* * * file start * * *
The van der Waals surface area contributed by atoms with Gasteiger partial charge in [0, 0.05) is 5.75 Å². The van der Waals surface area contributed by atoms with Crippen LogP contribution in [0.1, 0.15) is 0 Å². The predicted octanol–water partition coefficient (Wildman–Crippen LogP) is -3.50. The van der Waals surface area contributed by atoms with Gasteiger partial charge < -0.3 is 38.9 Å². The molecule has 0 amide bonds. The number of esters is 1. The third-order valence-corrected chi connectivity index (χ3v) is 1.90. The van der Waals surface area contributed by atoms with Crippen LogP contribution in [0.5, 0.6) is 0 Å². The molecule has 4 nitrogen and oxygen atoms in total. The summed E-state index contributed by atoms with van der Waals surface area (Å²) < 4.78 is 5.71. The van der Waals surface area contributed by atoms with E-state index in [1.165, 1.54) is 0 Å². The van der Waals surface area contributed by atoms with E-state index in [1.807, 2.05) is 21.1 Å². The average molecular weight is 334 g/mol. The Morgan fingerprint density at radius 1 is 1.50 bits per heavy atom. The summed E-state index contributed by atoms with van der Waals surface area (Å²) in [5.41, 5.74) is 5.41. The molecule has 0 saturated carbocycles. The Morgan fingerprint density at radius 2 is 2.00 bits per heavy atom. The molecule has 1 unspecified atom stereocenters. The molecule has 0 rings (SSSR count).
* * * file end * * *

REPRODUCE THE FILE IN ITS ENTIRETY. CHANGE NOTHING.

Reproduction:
The van der Waals surface area contributed by atoms with Gasteiger partial charge in [0, 0.05) is 5.75 Å². The van der Waals surface area contributed by atoms with Crippen LogP contribution in [0.1, 0.15) is 0 Å². The predicted octanol–water partition coefficient (Wildman–Crippen LogP) is -3.50. The van der Waals surface area contributed by atoms with Gasteiger partial charge < -0.3 is 38.9 Å². The molecule has 0 amide bonds. The number of esters is 1. The third-order valence-corrected chi connectivity index (χ3v) is 1.90. The van der Waals surface area contributed by atoms with Crippen LogP contribution in [0.5, 0.6) is 0 Å². The molecule has 4 nitrogen and oxygen atoms in total. The summed E-state index contributed by atoms with van der Waals surface area (Å²) < 4.78 is 5.71. The van der Waals surface area contributed by atoms with E-state index in [1.165, 1.54) is 0 Å². The van der Waals surface area contributed by atoms with E-state index in [1.807, 2.05) is 21.1 Å². The average molecular weight is 334 g/mol. The Morgan fingerprint density at radius 1 is 1.50 bits per heavy atom. The summed E-state index contributed by atoms with van der Waals surface area (Å²) in [5.41, 5.74) is 5.41. The molecule has 0 saturated carbocycles. The Morgan fingerprint density at radius 2 is 2.00 bits per heavy atom. The molecule has 1 unspecified atom stereocenters. The molecule has 0 rings (SSSR count).